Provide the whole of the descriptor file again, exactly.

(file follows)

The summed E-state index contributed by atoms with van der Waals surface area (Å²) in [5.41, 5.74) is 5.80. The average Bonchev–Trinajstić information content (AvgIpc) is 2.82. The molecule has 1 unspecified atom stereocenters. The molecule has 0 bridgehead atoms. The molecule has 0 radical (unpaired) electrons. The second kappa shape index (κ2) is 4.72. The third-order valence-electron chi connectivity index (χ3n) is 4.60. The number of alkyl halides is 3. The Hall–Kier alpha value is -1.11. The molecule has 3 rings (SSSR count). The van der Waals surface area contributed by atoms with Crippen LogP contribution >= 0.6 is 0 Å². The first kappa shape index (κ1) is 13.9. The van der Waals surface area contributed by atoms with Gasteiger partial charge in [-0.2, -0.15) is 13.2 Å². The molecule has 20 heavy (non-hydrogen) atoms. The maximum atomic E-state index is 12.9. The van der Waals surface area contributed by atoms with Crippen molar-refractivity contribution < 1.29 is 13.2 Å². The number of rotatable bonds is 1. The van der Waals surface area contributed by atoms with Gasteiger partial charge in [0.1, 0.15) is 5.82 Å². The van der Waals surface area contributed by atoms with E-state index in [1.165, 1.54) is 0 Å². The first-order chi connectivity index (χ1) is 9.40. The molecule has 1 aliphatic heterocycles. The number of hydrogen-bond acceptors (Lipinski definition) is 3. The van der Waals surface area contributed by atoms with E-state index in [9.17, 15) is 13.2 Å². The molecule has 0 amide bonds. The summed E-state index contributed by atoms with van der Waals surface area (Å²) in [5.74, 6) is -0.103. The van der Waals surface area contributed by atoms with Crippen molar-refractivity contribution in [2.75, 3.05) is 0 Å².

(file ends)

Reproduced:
The summed E-state index contributed by atoms with van der Waals surface area (Å²) in [5.41, 5.74) is 5.80. The average Bonchev–Trinajstić information content (AvgIpc) is 2.82. The molecule has 1 unspecified atom stereocenters. The molecule has 0 bridgehead atoms. The molecule has 0 radical (unpaired) electrons. The second kappa shape index (κ2) is 4.72. The third-order valence-electron chi connectivity index (χ3n) is 4.60. The number of alkyl halides is 3. The Hall–Kier alpha value is -1.11. The molecule has 3 rings (SSSR count). The van der Waals surface area contributed by atoms with Crippen LogP contribution >= 0.6 is 0 Å². The first kappa shape index (κ1) is 13.9. The van der Waals surface area contributed by atoms with Gasteiger partial charge in [-0.2, -0.15) is 13.2 Å². The molecule has 20 heavy (non-hydrogen) atoms. The maximum atomic E-state index is 12.9. The van der Waals surface area contributed by atoms with Crippen molar-refractivity contribution < 1.29 is 13.2 Å². The number of rotatable bonds is 1. The van der Waals surface area contributed by atoms with Gasteiger partial charge in [0.1, 0.15) is 5.82 Å². The van der Waals surface area contributed by atoms with E-state index in [1.165, 1.54) is 0 Å². The first-order chi connectivity index (χ1) is 9.40. The molecule has 1 aliphatic heterocycles. The number of hydrogen-bond acceptors (Lipinski definition) is 3. The van der Waals surface area contributed by atoms with E-state index in [9.17, 15) is 13.2 Å². The molecule has 0 amide bonds. The summed E-state index contributed by atoms with van der Waals surface area (Å²) in [5.74, 6) is -0.103. The van der Waals surface area contributed by atoms with Crippen molar-refractivity contribution in [2.75, 3.05) is 0 Å².